The headscarf controversy comes to the US. It’s a strange incident: it seems that this instructor had a policy against headgear in class, as it obstructed the view of other students. So he asked a Muslim girl to remove her headscarf. Now he has resigned under pressure, to the delight of the Council on American Islamic Relations. But was this really an anti-Islamic incident? From NBC4TV, with thanks to Twostellas:
An Antelope Valley College instructor resigned Thursday, a week after ordering a Muslim student to take off her religiously mandated head scarf or leave class, school officials said.
Robert Daniel, described as a part-time instructor, taught an introduction to computer science information course. He resigned in writing this morning, school officials said.
The college’s Board of Trustees was expected to decide Friday night what action to take against Daniel. The school said other instructors will be brought in to teach the two spring semester courses that had been assigned to Daniel.
Daniel could not be reached for comment.
Fajr Burhan is a 19-year-old electrical engineering student. She was born in Phoenix but her parents are from Syria. About five years ago, Burhan began wearing the traditional Muslim hajib head scarf.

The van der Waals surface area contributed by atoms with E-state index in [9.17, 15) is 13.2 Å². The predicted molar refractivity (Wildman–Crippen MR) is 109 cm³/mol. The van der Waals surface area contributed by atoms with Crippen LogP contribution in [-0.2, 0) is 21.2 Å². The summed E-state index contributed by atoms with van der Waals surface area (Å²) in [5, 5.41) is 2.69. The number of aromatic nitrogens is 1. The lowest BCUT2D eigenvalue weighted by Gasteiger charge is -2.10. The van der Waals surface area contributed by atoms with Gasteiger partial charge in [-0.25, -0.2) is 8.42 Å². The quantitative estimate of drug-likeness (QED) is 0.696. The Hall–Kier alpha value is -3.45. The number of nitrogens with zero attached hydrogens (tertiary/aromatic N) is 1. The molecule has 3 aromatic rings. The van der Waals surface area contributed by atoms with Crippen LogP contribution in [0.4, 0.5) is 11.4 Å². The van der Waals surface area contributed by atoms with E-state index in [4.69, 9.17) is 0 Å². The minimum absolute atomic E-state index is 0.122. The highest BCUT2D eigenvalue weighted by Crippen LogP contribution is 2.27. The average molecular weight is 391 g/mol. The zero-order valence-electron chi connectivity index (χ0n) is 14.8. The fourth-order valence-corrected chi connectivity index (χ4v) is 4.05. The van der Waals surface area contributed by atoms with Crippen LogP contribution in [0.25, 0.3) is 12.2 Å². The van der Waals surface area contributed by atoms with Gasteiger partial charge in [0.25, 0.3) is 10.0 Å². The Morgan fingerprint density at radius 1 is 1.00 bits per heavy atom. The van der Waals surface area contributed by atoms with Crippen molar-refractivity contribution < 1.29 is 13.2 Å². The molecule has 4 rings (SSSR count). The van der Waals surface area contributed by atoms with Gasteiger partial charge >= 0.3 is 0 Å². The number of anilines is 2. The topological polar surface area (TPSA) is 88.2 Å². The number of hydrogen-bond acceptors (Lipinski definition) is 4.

Burhan said the garb had never been a problem at the school until last week, when Daniel told her to remove the hajib.
Daniel told her “to either stay and follow his rules (by removing the scarf) or leave the class,” Burhan said.
Burhan is in her last semester at Antelope Valley and hopes to graduate this year and transfer to UCI. To graduate, she needed to pass the course Daniel taught.
Burhan said Daniel made the demand knowing the scarf’s religious significance, although she acknowledged that Daniel told her he does not allow hats or headgear because they can block the view of other students.
After a discussion with Tom Miller, the school’s dean of business and computer studies, Burhan returned to class wearing the hajib, but said Daniel ignored her when she tried to answer questions.
Interim AVC President Jackie Fisher, who said the school does not have a dress code and has a zero-tolerance policy on discrimination, later apologized to Burhan.
Ra’id Faraj of the Southern California office of the Council on American- Islamic Relations applauded the move.
“It’s really bizarre that we would encounter this in a college,” Faraj said.